Shahid Rauf and Mark J. Kushner
Department of Electrical & Computer Engineering
University of Illinois at Urbana-Champaign
1406 W. Green St., Urbana, IL 61801

1. Introduction

As microelectronics device feature sizes continue to shrink and wafers continue to increase in size, it is becoming necessary to have tighter tolerances during the fabrication process. This is particularly true for plasma processing steps. Feedback control has, therefore, become an important issue in plasma processing equipment design. Comprehensive plasma equipment models linked to controller algorithms would greatly aid in the investigation and optimal selection of control strategies. To address this need, we have recently developed a numerical plasma equipment tool, the Virtual Plasma Equipment Model (VPEM). It has been used to investigate a number of problems in which response surface based controllers were used to compensate for actuator drifts, nullify the effect of external disturbances and improve important process parameters such as etch uniformity. We are presently concentrating on controller design improvements, experimental validation and advanced techniques for polysilicon etching using Cl2.

2. Computational Tool

The VPEM is an extension of the Hybrid Plasma Equipment Model (HPEM), a detailed plasma equipment simulation tool. To make the HPEM suitable for studying issues related to feedback control, we added sensor, actuator and programmable controller modules. The sensor module emulates measurements of experimental sensors. Some of the implemented sensors (and their experimental analogues) are spatially averaged densities (optical emission spectroscopy), ion flux to surfaces (ion energy analyzer) and plasma density (Langmuir probes). The actuator module changes process parameters that can be externally controlled in experiments, such as inductively coupled power, applied voltage on electrodes, gas pressure, flow rate and mole fraction of gases in the feed. As shown below, The sensor module, actuator module and the HPEM are linked together in a feedback control loop through a programmable controller module.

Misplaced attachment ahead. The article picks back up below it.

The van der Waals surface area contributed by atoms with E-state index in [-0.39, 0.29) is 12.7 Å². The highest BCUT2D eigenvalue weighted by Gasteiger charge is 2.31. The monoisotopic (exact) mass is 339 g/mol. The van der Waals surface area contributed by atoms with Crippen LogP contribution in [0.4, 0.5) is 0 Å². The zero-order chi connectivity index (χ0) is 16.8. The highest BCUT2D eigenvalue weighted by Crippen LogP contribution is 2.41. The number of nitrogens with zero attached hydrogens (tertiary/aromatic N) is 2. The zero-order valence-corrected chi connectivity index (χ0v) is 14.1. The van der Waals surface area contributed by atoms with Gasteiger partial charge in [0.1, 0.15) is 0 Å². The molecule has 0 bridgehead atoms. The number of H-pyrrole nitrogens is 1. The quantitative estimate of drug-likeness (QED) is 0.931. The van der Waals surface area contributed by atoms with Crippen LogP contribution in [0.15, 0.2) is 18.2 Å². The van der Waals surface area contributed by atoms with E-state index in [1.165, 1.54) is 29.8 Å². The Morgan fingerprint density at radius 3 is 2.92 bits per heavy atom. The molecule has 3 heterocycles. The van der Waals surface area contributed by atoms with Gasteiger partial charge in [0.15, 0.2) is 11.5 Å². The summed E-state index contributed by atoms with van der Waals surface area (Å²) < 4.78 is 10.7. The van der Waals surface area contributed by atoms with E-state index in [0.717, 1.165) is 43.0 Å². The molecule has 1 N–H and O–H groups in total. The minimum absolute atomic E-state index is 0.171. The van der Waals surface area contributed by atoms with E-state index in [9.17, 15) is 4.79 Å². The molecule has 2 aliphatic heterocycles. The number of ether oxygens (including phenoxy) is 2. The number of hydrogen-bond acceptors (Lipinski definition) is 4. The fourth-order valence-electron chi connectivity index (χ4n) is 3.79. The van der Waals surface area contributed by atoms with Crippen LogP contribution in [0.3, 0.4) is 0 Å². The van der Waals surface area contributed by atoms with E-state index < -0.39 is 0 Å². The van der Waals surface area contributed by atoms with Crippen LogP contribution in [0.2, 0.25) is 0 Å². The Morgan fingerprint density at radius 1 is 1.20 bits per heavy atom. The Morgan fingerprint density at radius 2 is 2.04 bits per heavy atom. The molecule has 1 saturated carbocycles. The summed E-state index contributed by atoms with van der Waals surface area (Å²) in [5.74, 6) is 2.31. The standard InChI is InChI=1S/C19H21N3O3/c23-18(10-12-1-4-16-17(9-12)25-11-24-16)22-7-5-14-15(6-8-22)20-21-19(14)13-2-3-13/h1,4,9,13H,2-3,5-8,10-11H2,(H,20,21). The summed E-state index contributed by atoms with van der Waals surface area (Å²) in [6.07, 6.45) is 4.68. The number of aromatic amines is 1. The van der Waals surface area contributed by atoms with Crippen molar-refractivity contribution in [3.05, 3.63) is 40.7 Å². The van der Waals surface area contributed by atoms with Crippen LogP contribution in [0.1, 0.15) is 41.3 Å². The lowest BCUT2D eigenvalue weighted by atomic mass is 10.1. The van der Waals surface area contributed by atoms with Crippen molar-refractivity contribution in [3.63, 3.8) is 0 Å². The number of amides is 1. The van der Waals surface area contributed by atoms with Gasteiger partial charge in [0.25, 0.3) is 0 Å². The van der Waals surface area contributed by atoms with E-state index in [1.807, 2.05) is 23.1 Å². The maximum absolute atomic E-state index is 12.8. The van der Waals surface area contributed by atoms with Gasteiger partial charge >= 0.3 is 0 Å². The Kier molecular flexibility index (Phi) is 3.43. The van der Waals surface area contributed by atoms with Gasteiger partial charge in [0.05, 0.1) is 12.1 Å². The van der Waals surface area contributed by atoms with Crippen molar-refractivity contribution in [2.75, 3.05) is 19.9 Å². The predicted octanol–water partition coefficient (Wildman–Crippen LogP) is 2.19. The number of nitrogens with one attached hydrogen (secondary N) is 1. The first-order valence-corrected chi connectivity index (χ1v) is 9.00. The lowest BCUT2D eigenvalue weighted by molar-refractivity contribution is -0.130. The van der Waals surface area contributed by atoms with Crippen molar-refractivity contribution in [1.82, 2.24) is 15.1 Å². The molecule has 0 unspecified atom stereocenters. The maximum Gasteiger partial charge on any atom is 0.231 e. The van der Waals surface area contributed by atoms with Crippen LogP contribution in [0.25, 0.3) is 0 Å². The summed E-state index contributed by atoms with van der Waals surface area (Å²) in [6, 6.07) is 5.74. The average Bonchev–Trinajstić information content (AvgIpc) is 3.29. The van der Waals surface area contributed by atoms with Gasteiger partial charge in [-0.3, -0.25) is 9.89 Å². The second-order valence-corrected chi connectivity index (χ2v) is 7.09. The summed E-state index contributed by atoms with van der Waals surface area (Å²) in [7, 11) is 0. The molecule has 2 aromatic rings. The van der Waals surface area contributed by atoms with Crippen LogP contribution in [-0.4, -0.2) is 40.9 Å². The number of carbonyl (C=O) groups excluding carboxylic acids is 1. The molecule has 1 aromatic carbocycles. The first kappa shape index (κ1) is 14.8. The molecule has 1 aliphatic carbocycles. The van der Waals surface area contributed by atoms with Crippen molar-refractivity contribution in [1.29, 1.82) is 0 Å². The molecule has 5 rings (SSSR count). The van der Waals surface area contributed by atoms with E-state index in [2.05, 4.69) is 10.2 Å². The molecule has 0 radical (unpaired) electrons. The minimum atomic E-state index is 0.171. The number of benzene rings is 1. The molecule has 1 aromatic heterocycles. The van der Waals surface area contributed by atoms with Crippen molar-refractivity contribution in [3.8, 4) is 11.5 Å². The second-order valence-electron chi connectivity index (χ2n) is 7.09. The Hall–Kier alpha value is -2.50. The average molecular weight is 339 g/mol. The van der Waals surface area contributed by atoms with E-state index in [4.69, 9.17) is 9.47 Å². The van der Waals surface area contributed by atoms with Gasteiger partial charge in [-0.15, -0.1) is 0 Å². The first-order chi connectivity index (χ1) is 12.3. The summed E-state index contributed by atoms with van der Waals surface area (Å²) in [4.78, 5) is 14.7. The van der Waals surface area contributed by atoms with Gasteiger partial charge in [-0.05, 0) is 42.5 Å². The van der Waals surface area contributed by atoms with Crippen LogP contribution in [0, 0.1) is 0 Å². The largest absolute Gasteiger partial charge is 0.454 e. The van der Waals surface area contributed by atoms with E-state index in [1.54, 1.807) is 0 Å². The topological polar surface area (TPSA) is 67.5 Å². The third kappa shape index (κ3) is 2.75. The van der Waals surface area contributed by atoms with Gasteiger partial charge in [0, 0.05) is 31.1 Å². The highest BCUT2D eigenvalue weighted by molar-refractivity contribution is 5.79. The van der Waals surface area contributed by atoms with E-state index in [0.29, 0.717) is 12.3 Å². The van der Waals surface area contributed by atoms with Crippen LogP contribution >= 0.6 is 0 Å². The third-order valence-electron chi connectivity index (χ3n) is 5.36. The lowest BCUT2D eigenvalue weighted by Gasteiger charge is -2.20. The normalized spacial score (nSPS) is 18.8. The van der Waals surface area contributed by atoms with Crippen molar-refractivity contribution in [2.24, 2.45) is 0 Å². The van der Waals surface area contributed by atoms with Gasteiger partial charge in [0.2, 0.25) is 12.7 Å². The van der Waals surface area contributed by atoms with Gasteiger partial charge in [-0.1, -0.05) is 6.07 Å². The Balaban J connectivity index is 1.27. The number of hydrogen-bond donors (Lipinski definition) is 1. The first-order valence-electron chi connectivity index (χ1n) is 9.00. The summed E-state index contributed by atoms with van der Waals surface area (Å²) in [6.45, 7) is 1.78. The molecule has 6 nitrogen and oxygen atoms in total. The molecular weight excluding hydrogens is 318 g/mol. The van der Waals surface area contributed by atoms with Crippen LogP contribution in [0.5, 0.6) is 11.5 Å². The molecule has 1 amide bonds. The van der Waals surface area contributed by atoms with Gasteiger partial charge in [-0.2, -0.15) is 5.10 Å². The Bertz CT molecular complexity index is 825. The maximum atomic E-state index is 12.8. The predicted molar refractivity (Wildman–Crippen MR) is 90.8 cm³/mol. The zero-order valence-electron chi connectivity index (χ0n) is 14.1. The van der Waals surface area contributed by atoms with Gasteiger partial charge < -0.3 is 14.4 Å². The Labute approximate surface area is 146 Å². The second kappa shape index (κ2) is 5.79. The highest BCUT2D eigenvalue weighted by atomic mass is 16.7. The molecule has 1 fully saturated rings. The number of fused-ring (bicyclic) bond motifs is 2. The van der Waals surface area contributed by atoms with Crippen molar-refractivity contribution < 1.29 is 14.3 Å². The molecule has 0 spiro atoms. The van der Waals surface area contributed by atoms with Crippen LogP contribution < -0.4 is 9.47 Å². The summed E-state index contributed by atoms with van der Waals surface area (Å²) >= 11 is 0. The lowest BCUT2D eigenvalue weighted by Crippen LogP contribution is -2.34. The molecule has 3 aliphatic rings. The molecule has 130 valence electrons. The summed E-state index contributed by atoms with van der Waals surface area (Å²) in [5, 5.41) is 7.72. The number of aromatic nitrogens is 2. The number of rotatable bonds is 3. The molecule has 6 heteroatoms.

Fig. 1: A schematic of the Virtual Plasma Equipment Model (VPEM).

In the problems that have been investigated using the VPEM, the controllers have been designed primarily using a response surface based methodology. The design procedure consisted of constructing the response surfaces over the actuator range of interest, fitting a polynomial to these response surfaces, and using their coefficients to develop a linearized model for system response. In practice, these controllers were found to be fairly robust against drifts in actuators and external disturbances.

3. Results

A number of feedback control related problems have been studied using the VPEM in inductively coupled plasma (ICP) and reactive ion etching (RIE) reactors. We considered Ar, Ar/N2 and Ar/Cl2 gas mixtures. In ICP reactors, the sensors we used were spatially averaged species density and ion flux to wafer. The actuators included inductive power, pressure and rf voltage on the bias electrode. It was found that one and two variable controllers were able to compensate for perturbations caused by small gas leaks and modification in reactor surface, and control up to 20% drifts in actuators. In the RIE reactor, we demonstrated the capability of designing controllers by investigating a technique for improving the uniformity of wafer-impinging ion energy flux. In this technique, the powered electrode of the RIE reactor was split into two, and the voltage on the two segments is controlled independently. Some results from these studies were recently published in the IEEE Transactions on Semiconductor Manufacturing. Another paper that discusses model validation, controller design improvements and control strategies is currently under preparation.

Fig. 2: The sensor, actuator and disturbance time history.

In the results shown above, we have plotted the sensor, actuator and disturbance time history for a control problem. The simulations were done in an ICP reactor with Argon. The sensors included spatially averaged electron density and total flux of ions to the wafer. The actuators were gas pressure and inductively coupled power. The controller is designed to maintain the sensor signals at preset values. In the simulations, we start out with a given power and pressure. At T=5, 2% N2 is suddenly introduced into the reactor to emulate an air leak. Since some of the power gets diverted to non-ionizing excitation collisions of N2, the electron density and ion flux decreases. When the controller sees this change in sensor signals, it adjusts the actuators to compensate for this change. This brings the sensor signals back to their original values.

*This work is sponsored by Defense Advanced Projects Research Agency and Air Force Office of Scientific Research

Last updated: September 30, 1998.